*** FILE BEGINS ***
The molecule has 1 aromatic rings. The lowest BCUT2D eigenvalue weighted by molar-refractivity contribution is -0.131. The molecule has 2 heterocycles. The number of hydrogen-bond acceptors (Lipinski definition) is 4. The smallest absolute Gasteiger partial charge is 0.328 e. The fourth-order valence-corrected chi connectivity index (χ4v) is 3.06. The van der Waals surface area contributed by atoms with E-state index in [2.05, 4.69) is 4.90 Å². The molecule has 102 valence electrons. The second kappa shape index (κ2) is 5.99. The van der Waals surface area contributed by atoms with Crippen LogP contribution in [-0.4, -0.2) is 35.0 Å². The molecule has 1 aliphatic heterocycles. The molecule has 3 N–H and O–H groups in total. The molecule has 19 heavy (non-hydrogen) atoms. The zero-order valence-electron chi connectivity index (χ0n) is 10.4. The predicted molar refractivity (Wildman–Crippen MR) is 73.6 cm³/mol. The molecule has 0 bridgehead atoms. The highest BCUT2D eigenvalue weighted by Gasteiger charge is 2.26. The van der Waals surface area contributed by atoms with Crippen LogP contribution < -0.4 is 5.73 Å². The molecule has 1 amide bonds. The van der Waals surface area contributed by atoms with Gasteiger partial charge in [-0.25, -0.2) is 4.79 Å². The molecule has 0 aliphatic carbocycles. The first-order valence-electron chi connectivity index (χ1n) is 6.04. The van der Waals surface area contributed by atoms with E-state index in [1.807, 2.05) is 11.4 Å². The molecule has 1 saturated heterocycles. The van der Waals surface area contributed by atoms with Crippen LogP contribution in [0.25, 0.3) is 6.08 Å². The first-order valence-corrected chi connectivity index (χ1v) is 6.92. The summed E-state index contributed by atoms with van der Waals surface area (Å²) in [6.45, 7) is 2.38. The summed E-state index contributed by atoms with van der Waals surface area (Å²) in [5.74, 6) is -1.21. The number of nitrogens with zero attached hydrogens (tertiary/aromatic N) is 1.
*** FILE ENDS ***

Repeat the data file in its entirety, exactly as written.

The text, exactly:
The molecule has 1 aromatic rings. The lowest BCUT2D eigenvalue weighted by molar-refractivity contribution is -0.131. The molecule has 2 heterocycles. The number of hydrogen-bond acceptors (Lipinski definition) is 4. The smallest absolute Gasteiger partial charge is 0.328 e. The fourth-order valence-corrected chi connectivity index (χ4v) is 3.06. The van der Waals surface area contributed by atoms with E-state index in [2.05, 4.69) is 4.90 Å². The molecule has 102 valence electrons. The second kappa shape index (κ2) is 5.99. The van der Waals surface area contributed by atoms with Crippen LogP contribution in [-0.4, -0.2) is 35.0 Å². The molecule has 1 aliphatic heterocycles. The molecule has 3 N–H and O–H groups in total. The molecule has 19 heavy (non-hydrogen) atoms. The zero-order valence-electron chi connectivity index (χ0n) is 10.4. The predicted molar refractivity (Wildman–Crippen MR) is 73.6 cm³/mol. The molecule has 0 bridgehead atoms. The highest BCUT2D eigenvalue weighted by Gasteiger charge is 2.26. The van der Waals surface area contributed by atoms with Crippen LogP contribution < -0.4 is 5.73 Å². The molecule has 1 amide bonds. The van der Waals surface area contributed by atoms with Gasteiger partial charge in [-0.25, -0.2) is 4.79 Å². The molecule has 0 aliphatic carbocycles. The first-order valence-electron chi connectivity index (χ1n) is 6.04. The van der Waals surface area contributed by atoms with E-state index in [1.807, 2.05) is 11.4 Å². The molecule has 1 saturated heterocycles. The van der Waals surface area contributed by atoms with Crippen LogP contribution in [0.25, 0.3) is 6.08 Å². The first-order valence-corrected chi connectivity index (χ1v) is 6.92. The summed E-state index contributed by atoms with van der Waals surface area (Å²) in [6.45, 7) is 2.38. The summed E-state index contributed by atoms with van der Waals surface area (Å²) in [5.74, 6) is -1.21. The number of nitrogens with zero attached hydrogens (tertiary/aromatic N) is 1.